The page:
Balmoral, 1853
 Balmoral became a vacation playground for the monarchs and their friends, and the appropriation of many elements of Scottish tradition (such as the wearing of the kilt) were adopted by Balmoral residents during their stay. According to the Scottish Registry of Tartans, Queen Victoria had a skirt in the Balmoral tartan, and a similar sett was woven for her children's clothes. Victoria was also quite fond of the "Dress Stuart (or Stewart)" tartan, and had her own version created with a red stripe added.

Victoria Stuart tartan, a variation of Dress Stuart

This particular tartan was featured in both Victoria's clothes as well as her friends--the Princess of Wales wore it to a ball at Balmoral Castle in 1863 (which was the inspiration for my '60s ballgown last year):

photo from a later auction catalogue showing a dress in dress stuart tartan with black lace trim (likely altered from its original version)

Really, though, Queen Victoria started a trend for all kinds of tartan, not just her chosen few. Even before Balmoral, Victoria was already a fan.

dress belonging to Princess Victoria, 1835
The incorporation of tartan (or really, plaids in general) into women's fashion is evident in extant garments, photographs, and fashion plates from the period, which demonstrate a range of applications for the pattern. While Victoria was certainly a trendsetter, the use of tartan spread to America, too; its roots in Queen Victoria's Scottish infatuation (or the "Balmorality" cultural appropriation, as scholars have called it), is still referenced in the popularity of the Royal Stuart tartan.

Dress in royal stuart tartan with green fringe, c. late 1860s (whitaker auctions)

Wool day dress in royal stuart tartan, 1860s

plaid taffeta silk 1860
plaid taffeta silk, 1860

lady in fancy dress (probably Scottish), 1840-60
girl in plaid mourning dress, holding picture of father dressed as a cavalry man, 1860s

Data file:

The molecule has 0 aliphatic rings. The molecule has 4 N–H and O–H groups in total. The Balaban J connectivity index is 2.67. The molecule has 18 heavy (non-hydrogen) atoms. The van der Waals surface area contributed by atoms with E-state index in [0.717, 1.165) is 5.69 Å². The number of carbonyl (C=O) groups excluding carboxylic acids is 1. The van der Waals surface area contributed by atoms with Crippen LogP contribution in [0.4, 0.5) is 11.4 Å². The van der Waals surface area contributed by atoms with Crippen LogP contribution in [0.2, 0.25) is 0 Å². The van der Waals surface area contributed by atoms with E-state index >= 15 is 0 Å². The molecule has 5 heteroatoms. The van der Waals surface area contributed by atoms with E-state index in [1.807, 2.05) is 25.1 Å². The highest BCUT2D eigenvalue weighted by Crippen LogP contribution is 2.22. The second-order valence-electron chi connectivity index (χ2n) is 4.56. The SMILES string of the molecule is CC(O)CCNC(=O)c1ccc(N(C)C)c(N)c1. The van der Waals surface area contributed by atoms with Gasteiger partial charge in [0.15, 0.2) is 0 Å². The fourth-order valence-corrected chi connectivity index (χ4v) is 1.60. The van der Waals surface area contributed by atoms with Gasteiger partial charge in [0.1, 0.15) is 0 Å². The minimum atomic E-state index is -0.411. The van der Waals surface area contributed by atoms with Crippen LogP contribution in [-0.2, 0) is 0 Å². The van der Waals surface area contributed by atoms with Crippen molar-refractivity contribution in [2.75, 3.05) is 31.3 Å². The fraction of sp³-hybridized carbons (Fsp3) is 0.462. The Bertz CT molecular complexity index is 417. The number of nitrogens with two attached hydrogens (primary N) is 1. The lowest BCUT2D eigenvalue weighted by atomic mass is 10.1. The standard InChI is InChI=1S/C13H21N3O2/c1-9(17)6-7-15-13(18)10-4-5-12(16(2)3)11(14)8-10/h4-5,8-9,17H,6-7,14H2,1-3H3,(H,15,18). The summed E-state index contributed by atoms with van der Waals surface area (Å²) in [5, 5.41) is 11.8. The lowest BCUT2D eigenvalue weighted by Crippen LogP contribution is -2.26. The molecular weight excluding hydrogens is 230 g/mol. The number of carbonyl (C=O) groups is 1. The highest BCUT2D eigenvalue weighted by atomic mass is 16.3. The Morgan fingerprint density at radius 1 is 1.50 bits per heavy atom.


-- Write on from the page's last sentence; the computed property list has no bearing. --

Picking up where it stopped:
fashion plate depicting plaid sash, 1863
Pretty Lady cdv by Bayley & Cramer of San Francisco, California
Carte de Visite, 1860s, from San Fransisco via pinterest

1861-1865, Lovely plaid dress with really full sleeves & undersleeves; solid sleeve caps that extend to bodice center like low lapels and a wonderful hat!  Love this design.  (The small dainty figure helps!)
1861-65, via pinterest
1858. Townsend's monthly selection of Parisian costumes.  Lozenge plaid bordered with ruching.

1858. Townsend's monthly selection of Parisian costumes. Looks like royal stuart to me!

While tartan must be woven, and can therefore be a variety of fabrics, it is most commonly wool or silk. Silk being so fabulous for dresses, it is most likely that was what Victoria favored. However, we do know the woolen variety of tartan had another use at Balmoral: keeping ladies warm! A fabulous anecdote from one of Queen Victoria's ladies' maids reveals that the Duchess of Manchester, at least, owned a pair of scarlet tartan drawers. How fabulously scandalous!
Plaid was not new in the mid-19th century, but Queen Victoria's status as a trendsetter, combined with her infatuation with the romanticized Scottish Highlands, were a dynamic pair, and it's no surprise that tartan (and plaid in general) was so popular during her reign. I bet those ladies on picnics at Balmoral were quite a sight!

Wednesday, March 6, 2013

The Cottage Bonnet

I am running around like there's a fire (although actually there's an impending snowstorm. again.), but it is all exciting things you will see soon! I had to pause and share a video from the Regency Ball!

During the ball members of the Commonwealth Vintage Dancers performed The Cottage Bonnet, which is a super fun dance that involves some pretty neat steps. We caught it on video, and here it is.


(and if you're in the Boston area, or able to stay for a weekend, you can learn the Cottage Bonnet too at the Regency Dance Weekend in April)